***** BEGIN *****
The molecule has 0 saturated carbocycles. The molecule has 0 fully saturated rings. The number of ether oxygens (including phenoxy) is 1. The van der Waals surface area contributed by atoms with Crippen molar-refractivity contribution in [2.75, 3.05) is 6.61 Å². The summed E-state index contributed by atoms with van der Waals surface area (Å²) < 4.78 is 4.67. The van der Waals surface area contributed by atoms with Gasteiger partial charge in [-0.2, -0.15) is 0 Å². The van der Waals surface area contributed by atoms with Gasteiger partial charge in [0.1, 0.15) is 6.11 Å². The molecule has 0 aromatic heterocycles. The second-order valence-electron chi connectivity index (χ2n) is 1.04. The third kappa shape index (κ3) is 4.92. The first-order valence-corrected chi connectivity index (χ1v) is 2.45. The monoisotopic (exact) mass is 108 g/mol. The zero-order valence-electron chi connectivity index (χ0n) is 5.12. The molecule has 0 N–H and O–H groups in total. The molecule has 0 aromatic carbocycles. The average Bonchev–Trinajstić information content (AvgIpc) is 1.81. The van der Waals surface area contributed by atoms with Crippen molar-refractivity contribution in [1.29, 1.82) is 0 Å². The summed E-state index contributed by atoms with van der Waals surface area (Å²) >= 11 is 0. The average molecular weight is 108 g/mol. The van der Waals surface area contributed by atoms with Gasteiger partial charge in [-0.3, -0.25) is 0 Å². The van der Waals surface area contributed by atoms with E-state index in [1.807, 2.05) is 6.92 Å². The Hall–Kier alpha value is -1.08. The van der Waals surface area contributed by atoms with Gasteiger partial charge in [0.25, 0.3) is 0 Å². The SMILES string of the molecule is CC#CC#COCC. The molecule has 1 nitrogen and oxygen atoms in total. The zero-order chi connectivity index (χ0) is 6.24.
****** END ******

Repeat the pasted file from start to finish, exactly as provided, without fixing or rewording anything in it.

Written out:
The molecule has 0 saturated carbocycles. The molecule has 0 fully saturated rings. The number of ether oxygens (including phenoxy) is 1. The van der Waals surface area contributed by atoms with Crippen molar-refractivity contribution in [2.75, 3.05) is 6.61 Å². The summed E-state index contributed by atoms with van der Waals surface area (Å²) < 4.78 is 4.67. The van der Waals surface area contributed by atoms with Gasteiger partial charge in [-0.2, -0.15) is 0 Å². The van der Waals surface area contributed by atoms with Gasteiger partial charge in [0.1, 0.15) is 6.11 Å². The molecule has 0 aromatic heterocycles. The second-order valence-electron chi connectivity index (χ2n) is 1.04. The third kappa shape index (κ3) is 4.92. The first-order valence-corrected chi connectivity index (χ1v) is 2.45. The monoisotopic (exact) mass is 108 g/mol. The zero-order valence-electron chi connectivity index (χ0n) is 5.12. The molecule has 0 N–H and O–H groups in total. The molecule has 0 aromatic carbocycles. The average Bonchev–Trinajstić information content (AvgIpc) is 1.81. The van der Waals surface area contributed by atoms with Crippen molar-refractivity contribution in [1.29, 1.82) is 0 Å². The summed E-state index contributed by atoms with van der Waals surface area (Å²) >= 11 is 0. The average molecular weight is 108 g/mol. The van der Waals surface area contributed by atoms with Gasteiger partial charge in [-0.3, -0.25) is 0 Å². The van der Waals surface area contributed by atoms with E-state index in [1.807, 2.05) is 6.92 Å². The Hall–Kier alpha value is -1.08. The van der Waals surface area contributed by atoms with Gasteiger partial charge in [0.25, 0.3) is 0 Å². The SMILES string of the molecule is CC#CC#COCC. The molecule has 1 nitrogen and oxygen atoms in total. The zero-order chi connectivity index (χ0) is 6.24.